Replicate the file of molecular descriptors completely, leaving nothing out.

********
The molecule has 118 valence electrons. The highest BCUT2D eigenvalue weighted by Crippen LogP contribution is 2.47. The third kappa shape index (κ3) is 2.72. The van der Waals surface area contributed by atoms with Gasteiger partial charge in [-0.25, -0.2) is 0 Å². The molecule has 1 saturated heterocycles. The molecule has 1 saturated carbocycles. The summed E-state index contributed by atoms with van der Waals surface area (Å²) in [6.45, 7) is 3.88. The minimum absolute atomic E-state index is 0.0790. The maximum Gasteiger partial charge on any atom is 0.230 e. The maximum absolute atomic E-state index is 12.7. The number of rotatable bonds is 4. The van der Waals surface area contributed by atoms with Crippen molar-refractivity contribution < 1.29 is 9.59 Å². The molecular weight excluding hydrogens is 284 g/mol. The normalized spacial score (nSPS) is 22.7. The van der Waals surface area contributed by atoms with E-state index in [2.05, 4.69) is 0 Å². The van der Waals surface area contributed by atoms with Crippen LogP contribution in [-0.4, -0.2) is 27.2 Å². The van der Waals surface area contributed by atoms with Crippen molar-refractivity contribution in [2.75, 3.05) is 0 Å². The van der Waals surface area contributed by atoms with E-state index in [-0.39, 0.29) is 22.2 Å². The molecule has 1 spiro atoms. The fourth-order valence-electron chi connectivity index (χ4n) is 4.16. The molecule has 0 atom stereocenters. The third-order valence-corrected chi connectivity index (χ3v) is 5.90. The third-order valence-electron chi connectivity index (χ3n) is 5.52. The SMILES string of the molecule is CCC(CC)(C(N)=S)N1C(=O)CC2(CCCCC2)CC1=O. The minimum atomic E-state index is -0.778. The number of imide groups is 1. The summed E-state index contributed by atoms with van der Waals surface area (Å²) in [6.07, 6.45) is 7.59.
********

The molecule has 118 valence electrons. The highest BCUT2D eigenvalue weighted by Crippen LogP contribution is 2.47. The third kappa shape index (κ3) is 2.72. The van der Waals surface area contributed by atoms with Gasteiger partial charge in [-0.25, -0.2) is 0 Å². The molecule has 1 saturated heterocycles. The molecule has 1 saturated carbocycles. The summed E-state index contributed by atoms with van der Waals surface area (Å²) in [6.45, 7) is 3.88. The minimum absolute atomic E-state index is 0.0790. The maximum Gasteiger partial charge on any atom is 0.230 e. The maximum absolute atomic E-state index is 12.7. The number of rotatable bonds is 4. The van der Waals surface area contributed by atoms with Crippen molar-refractivity contribution < 1.29 is 9.59 Å². The molecular weight excluding hydrogens is 284 g/mol. The normalized spacial score (nSPS) is 22.7. The van der Waals surface area contributed by atoms with E-state index in [2.05, 4.69) is 0 Å². The van der Waals surface area contributed by atoms with Crippen LogP contribution in [-0.4, -0.2) is 27.2 Å². The van der Waals surface area contributed by atoms with Crippen molar-refractivity contribution in [2.75, 3.05) is 0 Å². The van der Waals surface area contributed by atoms with E-state index in [-0.39, 0.29) is 22.2 Å². The molecule has 1 spiro atoms. The fourth-order valence-electron chi connectivity index (χ4n) is 4.16. The molecule has 0 atom stereocenters. The third-order valence-corrected chi connectivity index (χ3v) is 5.90. The third-order valence-electron chi connectivity index (χ3n) is 5.52. The SMILES string of the molecule is CCC(CC)(C(N)=S)N1C(=O)CC2(CCCCC2)CC1=O. The minimum atomic E-state index is -0.778. The number of imide groups is 1. The summed E-state index contributed by atoms with van der Waals surface area (Å²) in [6.07, 6.45) is 7.59.